The European Central Bank joined Germany on Wednesday in playing down talk of a third bailout package for Greece, but reaffirmed the eurozone would help the country trim debt as long as it stuck to its latest aid program.
Speaking in Athens a day after German Finance Minister Wolfgang Schaeuble bluntly predicted Greece would need a new bailout, ECB executive board member Joerg Asmussen said he had not discussed the issue at talks with senior Greek officials.
He referred instead to the eurozone's pledge last year to support Greece until it can tap markets again, provided it sticks to its current bailout obligations and posts a budget surplus before interest payments.
“This is a decision taken in November last year, it is public knowledge, and there's nothing new and there's nothing to add,” he said. “If we look at how things unfold, we will know not before spring next year if the country has reached a primary surplus on an annual basis.”
In Berlin, German officials sought to distance themselves from Schaeuble's comments, which broke a pre-election taboo by describing a new rescue as inevitable.
Greece has already been bailed out twice since 2010 with 240 billion euros worth of agreements coordinated by the ECB, European Union and International Monetary Fund.
It had been expected to seek some form of additional debt relief sooner or later to bring its massive debt down to a manageable level, but the openness of Schaeuble's statement that there would need to be a third bailout for Athens came as a surprise.
Germany's finance ministry said the eurozone would take a fresh look at Greece's aid program in mid-2014 and that Berlin was not aware of any discussions on how to structure a new rescue package.
“We have reached the middle of the current program. It is August 2013, we will certainly have to look in mid-2014 at where we are, what the conditions are and whether the program has been fulfilled,” said spokesman Martin Kotthaus.
Schaeuble's boss, Chancellor Angela Merkel, in her first comments on Greece since his comments, stuck to her line that it was too early to discuss another package, or to speculate how large it could be.
“I can't say today what kind of sums might be necessary,” she told broadcaster Sat.1. “Only in the middle of next year will we be able to say.”
A Greek finance ministry official speaking to Reuters on condition of anonymity said any further help for Greece would aim to cover its funding shortfall in 2014-2016 and would be much smaller than the previous aid packages, given the country's limited funding needs for the period.
The International Monetary Fund has put Greece's uncovered funding needs for 2014-2015 at 10.9 billion euros.
At least part of that stems from national European central banks refusing to roll over some Greek bonds they hold, as well as a potential shortfalls in tax and privatization revenues and Greece being unlikely to fully return to bond markets next year.
Such estimates are revised frequently and are highly sensitive to budget and economic growth projections, which Greece's lenders are expected to update in the fall.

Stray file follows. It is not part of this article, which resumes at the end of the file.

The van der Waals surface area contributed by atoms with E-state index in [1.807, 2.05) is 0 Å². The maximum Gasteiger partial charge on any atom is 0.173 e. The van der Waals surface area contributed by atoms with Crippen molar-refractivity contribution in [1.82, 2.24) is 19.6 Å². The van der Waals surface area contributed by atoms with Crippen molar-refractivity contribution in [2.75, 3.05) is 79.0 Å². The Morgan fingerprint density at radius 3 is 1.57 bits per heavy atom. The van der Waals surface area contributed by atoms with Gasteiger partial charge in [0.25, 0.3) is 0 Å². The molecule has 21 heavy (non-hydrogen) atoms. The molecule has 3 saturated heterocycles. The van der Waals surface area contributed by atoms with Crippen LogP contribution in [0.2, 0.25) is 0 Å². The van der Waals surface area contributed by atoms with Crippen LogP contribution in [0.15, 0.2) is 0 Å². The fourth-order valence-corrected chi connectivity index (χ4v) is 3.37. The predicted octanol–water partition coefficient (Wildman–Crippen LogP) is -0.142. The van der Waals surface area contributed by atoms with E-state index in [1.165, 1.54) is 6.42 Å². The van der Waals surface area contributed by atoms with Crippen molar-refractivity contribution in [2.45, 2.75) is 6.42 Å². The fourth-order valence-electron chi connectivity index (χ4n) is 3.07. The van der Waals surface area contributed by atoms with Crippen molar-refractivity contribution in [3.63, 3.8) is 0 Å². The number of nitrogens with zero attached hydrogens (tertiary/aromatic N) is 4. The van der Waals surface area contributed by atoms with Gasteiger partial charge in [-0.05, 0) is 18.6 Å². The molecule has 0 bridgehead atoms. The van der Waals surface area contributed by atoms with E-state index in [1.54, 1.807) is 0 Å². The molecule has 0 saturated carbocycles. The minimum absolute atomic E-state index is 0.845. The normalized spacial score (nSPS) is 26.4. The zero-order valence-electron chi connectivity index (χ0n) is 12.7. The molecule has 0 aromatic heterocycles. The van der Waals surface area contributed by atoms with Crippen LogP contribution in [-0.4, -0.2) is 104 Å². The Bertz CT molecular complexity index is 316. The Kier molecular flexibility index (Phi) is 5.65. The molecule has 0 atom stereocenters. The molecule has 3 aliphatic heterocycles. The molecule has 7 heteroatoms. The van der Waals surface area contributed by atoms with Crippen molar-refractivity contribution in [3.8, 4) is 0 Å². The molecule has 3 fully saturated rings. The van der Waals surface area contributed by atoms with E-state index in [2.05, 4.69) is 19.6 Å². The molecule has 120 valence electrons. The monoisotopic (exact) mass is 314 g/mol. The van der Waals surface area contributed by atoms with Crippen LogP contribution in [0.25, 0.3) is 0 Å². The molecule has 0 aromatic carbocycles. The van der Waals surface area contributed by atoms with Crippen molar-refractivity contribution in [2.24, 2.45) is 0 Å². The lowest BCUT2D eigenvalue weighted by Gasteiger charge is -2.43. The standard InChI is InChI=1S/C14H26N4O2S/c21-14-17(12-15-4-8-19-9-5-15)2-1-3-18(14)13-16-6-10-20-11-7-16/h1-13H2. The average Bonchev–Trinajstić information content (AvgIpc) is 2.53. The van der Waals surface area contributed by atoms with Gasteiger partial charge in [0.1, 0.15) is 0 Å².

Greek 'debt colony'
Schaeuble's comments were immediately seized on by Greece's anti-bailout opposition, who fear that any new aid will be accompanied with yet another round of painful austerity.
“Schaeuble threatens with new help,” leftist newspaper Efimerida ton Syntakton deadpanned on its front page, next to a stern-looking image of Schaeuble with tightly pursed lips.
“They admit they failed and now they want to save us again,” the newspaper said.
Panos Skourletis, spokesman for the Syriza opposition party, said “Contrary to recent talks about an eventual debt writedown, we are going down the same old road, the same recipe, which inflates debt and turns Greece into a debt colony.”
Syriza shocked established parties in the last two elections by riding a wave of public anger at austerity to become the country's second largest party.
Greek officials have suggested any funding shortfall could be covered with a combination of new rescue loans, or debt support measures like extending maturities, cutting interest rates on loans, as already envisaged under a eurozone decision on Greece last year. One official suggested bilateral loans Athens got under its first bailout could also be rolled over.
European Union Monetary Affairs Commissioner Olli Rehn was cited on Wednesday as saying that while new rescue loans in a third bailout were possible, they were not the only option to help Greece and pointed to the option of extending maturities.
The aid program Schaeuble is expecting will be at least partly financed via the EU budget, German newspaper Sueddeutsche Zeitung cited unnamed sources as saying.
Greece's international lenders - the EU, ECB, and IMF, known as the troika - are due to return to Athens in the autumn to reexamine whether Greece's debt is on sustainable footing and whether the government needs to find further savings to meet its 2015-2016 budget targets.
Progress on reform in the recession-stricken country has been patchy. Tax revenues continue to lag targets and the Greek economy has struggled to show signs of recovery after shrinking by about a quarter from its peak six years ago, mainly as a result of austerity policies imposed under two bailouts.